A series of articles in the Saigon Times Online questioned the value of the third rice crop in the wake of this year's flood damage and loss of life.
Professor Vo Tong Xuan, a renowned rice scientist and former rector of An Giang University, questioned whether farmers can ever get rich growing rice.
"Vietnam's rice exports have increased but this has not necessarily improved people's lives." "Every year," he writes, "the government spends billions on construction and dredging, but these costs are not included in the cost of rice production."
As well as these direct costs, indirect or hidden costs include reduced wild capture fisheries, reduced nutrient replenishment, reduced groundwater infiltration, and increased river bank erosion.
And because the poor and landless depend disproportionately on wild capture fisheries and on the flood sediments to maintain fertility, the third rice crop contributes to greater social inequality.
In response to a question about the low levels of compensation for flood damage, an official from the Ministry of Agriculture and Rural Development (MARD) replied that compensation was the responsibility of other ministries. MARD argues, predictably, that the solution to the problem is to build higher dykes rather than reconsider the wisdom of the third rice crop.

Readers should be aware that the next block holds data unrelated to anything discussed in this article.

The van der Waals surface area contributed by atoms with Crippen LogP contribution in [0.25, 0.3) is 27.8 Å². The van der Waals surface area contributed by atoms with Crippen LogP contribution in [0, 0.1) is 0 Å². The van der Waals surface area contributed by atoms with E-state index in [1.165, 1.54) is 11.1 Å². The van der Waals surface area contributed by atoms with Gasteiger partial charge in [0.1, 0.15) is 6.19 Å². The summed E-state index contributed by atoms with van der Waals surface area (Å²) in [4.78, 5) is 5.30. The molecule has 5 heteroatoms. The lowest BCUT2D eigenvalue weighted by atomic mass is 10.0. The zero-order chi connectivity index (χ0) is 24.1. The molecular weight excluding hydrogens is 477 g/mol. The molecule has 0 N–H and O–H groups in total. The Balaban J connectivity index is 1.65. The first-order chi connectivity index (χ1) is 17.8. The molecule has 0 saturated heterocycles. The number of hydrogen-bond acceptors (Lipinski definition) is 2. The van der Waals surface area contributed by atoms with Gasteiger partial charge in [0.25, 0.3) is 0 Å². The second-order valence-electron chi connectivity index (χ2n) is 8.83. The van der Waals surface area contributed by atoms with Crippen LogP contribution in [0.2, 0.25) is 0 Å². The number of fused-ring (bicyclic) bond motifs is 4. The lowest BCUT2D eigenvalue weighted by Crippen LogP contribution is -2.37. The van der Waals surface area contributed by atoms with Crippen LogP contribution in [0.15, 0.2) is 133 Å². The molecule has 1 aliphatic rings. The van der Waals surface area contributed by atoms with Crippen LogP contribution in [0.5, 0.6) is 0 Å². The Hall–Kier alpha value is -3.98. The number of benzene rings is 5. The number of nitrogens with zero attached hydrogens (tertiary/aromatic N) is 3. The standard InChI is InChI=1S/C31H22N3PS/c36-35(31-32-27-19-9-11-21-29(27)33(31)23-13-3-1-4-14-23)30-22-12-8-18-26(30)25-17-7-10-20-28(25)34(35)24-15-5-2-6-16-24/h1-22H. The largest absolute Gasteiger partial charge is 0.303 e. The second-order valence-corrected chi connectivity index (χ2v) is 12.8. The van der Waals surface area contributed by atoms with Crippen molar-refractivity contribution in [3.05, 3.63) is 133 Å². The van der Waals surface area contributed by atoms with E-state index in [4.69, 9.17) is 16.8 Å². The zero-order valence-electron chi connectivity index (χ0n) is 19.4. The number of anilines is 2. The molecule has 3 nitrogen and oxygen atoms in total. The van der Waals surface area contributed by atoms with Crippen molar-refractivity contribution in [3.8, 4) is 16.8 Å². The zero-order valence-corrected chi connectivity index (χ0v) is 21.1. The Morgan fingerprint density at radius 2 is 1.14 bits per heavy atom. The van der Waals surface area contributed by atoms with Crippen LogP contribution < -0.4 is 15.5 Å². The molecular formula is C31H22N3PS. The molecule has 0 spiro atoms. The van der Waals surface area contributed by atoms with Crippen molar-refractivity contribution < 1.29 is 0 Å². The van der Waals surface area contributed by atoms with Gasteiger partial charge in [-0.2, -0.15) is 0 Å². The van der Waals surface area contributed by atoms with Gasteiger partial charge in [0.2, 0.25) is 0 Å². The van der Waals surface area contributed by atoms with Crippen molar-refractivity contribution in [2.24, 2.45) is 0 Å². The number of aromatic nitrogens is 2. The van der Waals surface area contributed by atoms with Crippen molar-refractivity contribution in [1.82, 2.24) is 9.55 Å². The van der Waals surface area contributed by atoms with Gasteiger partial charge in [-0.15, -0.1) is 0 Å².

In Vietnam, the government often blames natural disasters on climate change. It is a convenient excuse because it diverts attention away from the consequences of poor planning and flawed policy.
In the case of the recent Mekong flooding, the cause of the damage is almost entirely man-made. Sooner or later, the government has to accept the fundamental trade-off between maintaining high levels of rice production and pushing production beyond its natural limits.
The Mekong Development Plan, which is being prepared with Dutch support, is an opportunity to highlight this trade-off and initiate steps to "de-intensify" rice production in ways that maximize the economic, environmental, and social benefits of a more natural hydrology. This process will no doubt be resisted by vested interests and involve short-term political pain. But the long-term advantages are clear, as the Dutch learned when they launched their "room for the river" program after the devastating floods of 1995.
Vietnam often talks about learning from international experience. Here is a chance to put that principle into practice.
By Jake Brunner
Jack Brunneris the program coordinator for the International Union for Conservation of Nature, Vietnam. The opinions expressed are his own.